PHILIPSBURG:— The Caribbean Bone Marrow Registry has launched a donor drive with the goal of reaching 1,000 donors by the end of the year. The Registry currently has only 400 registered donors throughout the Caribbean.
Mr Arthur Dunk, Caribbean Bone Marrow Registry Director, said a bone marrow transplant may be the only hope for a cure for people suffering from blood cancers, or auto-immune and other blood diseases.
“With only 400 registered donors in the Caribbean region, we significantly need to increase these numbers to give our friends and family suffering from sometimes terminal blood and auto-immune diseases a fighting chance.”
“The Caribbean is a melting pot of cultures and ethnicities, with individuals possessing a distinct and unique genetic makeup – this makes it difficult for those needing a donor to find a match,” he said. “The more people we can add to the registry the greater the chance these sick people have at fighting their diseases.”
“We have a population of nearly 40 million people in the Caribbean but only 400 people on our registry. We need to realise the significance of this shortfall and come together as a region to try and help save lives,” Mr Dunk said.
In order to register more donors across the Caribbean, the Registry has undertaken a concentrated marketing effort with the help of leading Cayman Islands strategic communications agency, Tower, to rebrand and share its message across the region. The Registry has launched a new logo, refreshed its website and Facebook, and produced new marketing collateral.
“Tower is happy to offer the support of its marketing and creative services to assist such an important organisation and we are looking forward to doing everything we can to help spread the Registry’s message across the region,” Ms Lynne Byles, Tower Managing Director said.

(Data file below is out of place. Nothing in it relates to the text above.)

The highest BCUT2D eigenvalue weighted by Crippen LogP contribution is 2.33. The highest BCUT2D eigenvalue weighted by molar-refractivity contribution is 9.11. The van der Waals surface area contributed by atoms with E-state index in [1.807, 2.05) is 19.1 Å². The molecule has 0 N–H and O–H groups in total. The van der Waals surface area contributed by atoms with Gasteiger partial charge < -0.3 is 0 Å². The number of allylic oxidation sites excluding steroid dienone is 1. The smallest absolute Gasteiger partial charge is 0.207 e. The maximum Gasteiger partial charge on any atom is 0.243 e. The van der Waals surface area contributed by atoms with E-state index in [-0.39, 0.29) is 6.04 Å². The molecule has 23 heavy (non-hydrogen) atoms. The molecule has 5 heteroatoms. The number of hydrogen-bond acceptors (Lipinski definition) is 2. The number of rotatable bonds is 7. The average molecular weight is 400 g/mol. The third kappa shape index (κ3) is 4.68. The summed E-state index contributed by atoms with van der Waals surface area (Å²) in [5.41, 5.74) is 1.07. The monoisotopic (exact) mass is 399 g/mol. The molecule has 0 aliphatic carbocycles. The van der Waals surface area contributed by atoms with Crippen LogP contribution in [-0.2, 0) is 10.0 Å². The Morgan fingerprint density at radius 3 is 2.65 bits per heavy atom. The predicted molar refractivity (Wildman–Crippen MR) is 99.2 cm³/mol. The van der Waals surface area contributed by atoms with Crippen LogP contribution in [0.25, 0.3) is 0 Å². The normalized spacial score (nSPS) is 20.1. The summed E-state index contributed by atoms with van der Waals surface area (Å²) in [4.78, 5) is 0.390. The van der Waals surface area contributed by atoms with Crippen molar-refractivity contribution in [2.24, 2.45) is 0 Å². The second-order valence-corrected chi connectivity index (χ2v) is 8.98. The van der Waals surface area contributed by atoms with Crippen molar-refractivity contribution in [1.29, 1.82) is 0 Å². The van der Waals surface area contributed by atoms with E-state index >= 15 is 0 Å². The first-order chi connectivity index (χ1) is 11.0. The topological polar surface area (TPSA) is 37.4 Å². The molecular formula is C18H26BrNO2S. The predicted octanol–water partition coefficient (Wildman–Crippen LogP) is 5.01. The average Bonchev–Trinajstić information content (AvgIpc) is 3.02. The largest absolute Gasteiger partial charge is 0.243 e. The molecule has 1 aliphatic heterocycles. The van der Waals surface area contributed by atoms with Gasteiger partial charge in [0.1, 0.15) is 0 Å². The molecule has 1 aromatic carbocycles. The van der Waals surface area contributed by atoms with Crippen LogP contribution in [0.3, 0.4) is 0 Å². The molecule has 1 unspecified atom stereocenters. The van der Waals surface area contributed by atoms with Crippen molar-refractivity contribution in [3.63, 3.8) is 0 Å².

The Caribbean Bone Marrow Registry has launched its drive at the same time it is receiving great support from two high profile events being held in the Cayman Islands this week.
The Flowers family is donating proceeds from its annual Flowers Sea Swim on June 11 to the Caribbean Bone Marrow Registry. The Flowers Sea Swim, now in its 24th year, has been named one of the World’s Top 13 Open Water Swims and attracts nearly 1,000 swimmers. The donation will be used to cover the usual donor registration fee and encourage more people to join the registry.
Cayman resident Ms Tash Macfayden, who became involved with the Registry after she was diagnosed with a disease of the bone marrow, said the donation would have a huge impact as it would ensure someone’s inability to pay the $75 donor registration fee would not inhibit their desire to register as a donor.
“Ms Eve Flowers, in whose memory the Flowers 1 Mile Sea Swim is being held, recently passed away from leukaemia after failing to find a suitable donor,” she said. “We are so grateful to the Flowers family for their support which will make achieving our goal of 1,000 donors by the end of the year so much more achievable.”
The Registry has also received the support of the Rotaract District 7020 Conference being held in Cayman this week. The conference, being held at the Grand Cayman Marriott Beach Resort, will be attended by 130 people from across the Caribbean.
“Rotaract are giving the Registry the fantastic opportunity to address a large group of young men and women who can take our message back to their own island nations and help us begin the grass roots marketing we need for our donor drive,” Ms McGrath said.
“We will also be offering free registration at the Rotaract conference which involves only a quick and painless mouth swab,” she said. “That is all it takes, a mouth swab, to become a donor and potentially save someone’s life.”
Those looking to register as a donor on the Caribbean Bone Marrow Registry can visit the Registry’s website at www.caribbeanmarrow.org for more information.
Source: St. Martin News Network
Only 400 bone marrow donors in the Caribbean.